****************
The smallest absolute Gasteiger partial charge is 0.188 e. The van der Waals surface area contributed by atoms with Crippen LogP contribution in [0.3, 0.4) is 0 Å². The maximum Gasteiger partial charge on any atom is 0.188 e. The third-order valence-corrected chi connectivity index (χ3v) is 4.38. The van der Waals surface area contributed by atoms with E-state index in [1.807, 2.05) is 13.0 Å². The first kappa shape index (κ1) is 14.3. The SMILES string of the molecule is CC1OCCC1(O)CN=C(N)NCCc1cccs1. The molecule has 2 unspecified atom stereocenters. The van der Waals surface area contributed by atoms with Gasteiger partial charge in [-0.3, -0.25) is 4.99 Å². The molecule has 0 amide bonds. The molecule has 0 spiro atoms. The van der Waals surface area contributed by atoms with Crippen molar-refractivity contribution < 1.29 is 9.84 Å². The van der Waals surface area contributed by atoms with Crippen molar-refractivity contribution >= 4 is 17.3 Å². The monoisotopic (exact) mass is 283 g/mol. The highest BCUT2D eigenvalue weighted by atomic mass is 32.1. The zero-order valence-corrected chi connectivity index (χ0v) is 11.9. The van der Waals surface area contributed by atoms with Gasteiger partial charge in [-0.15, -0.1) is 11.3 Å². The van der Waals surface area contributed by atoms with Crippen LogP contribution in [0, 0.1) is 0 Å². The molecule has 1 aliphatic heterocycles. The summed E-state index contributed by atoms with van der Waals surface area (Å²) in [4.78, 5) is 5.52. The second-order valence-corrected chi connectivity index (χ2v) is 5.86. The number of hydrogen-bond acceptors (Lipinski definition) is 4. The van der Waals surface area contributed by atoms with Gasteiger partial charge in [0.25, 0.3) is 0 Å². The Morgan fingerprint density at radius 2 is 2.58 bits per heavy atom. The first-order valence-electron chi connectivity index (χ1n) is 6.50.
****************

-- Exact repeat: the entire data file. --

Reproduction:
The smallest absolute Gasteiger partial charge is 0.188 e. The van der Waals surface area contributed by atoms with Crippen LogP contribution in [0.3, 0.4) is 0 Å². The maximum Gasteiger partial charge on any atom is 0.188 e. The third-order valence-corrected chi connectivity index (χ3v) is 4.38. The van der Waals surface area contributed by atoms with E-state index in [1.807, 2.05) is 13.0 Å². The first kappa shape index (κ1) is 14.3. The SMILES string of the molecule is CC1OCCC1(O)CN=C(N)NCCc1cccs1. The molecule has 2 unspecified atom stereocenters. The van der Waals surface area contributed by atoms with Gasteiger partial charge in [-0.3, -0.25) is 4.99 Å². The molecule has 0 amide bonds. The molecule has 0 spiro atoms. The van der Waals surface area contributed by atoms with Crippen molar-refractivity contribution < 1.29 is 9.84 Å². The van der Waals surface area contributed by atoms with Crippen molar-refractivity contribution >= 4 is 17.3 Å². The monoisotopic (exact) mass is 283 g/mol. The highest BCUT2D eigenvalue weighted by atomic mass is 32.1. The zero-order valence-corrected chi connectivity index (χ0v) is 11.9. The van der Waals surface area contributed by atoms with Gasteiger partial charge in [-0.15, -0.1) is 11.3 Å². The van der Waals surface area contributed by atoms with Crippen LogP contribution in [0, 0.1) is 0 Å². The molecule has 1 aliphatic heterocycles. The summed E-state index contributed by atoms with van der Waals surface area (Å²) in [4.78, 5) is 5.52. The second-order valence-corrected chi connectivity index (χ2v) is 5.86. The number of hydrogen-bond acceptors (Lipinski definition) is 4. The van der Waals surface area contributed by atoms with Gasteiger partial charge in [0.25, 0.3) is 0 Å². The Morgan fingerprint density at radius 2 is 2.58 bits per heavy atom. The first-order valence-electron chi connectivity index (χ1n) is 6.50.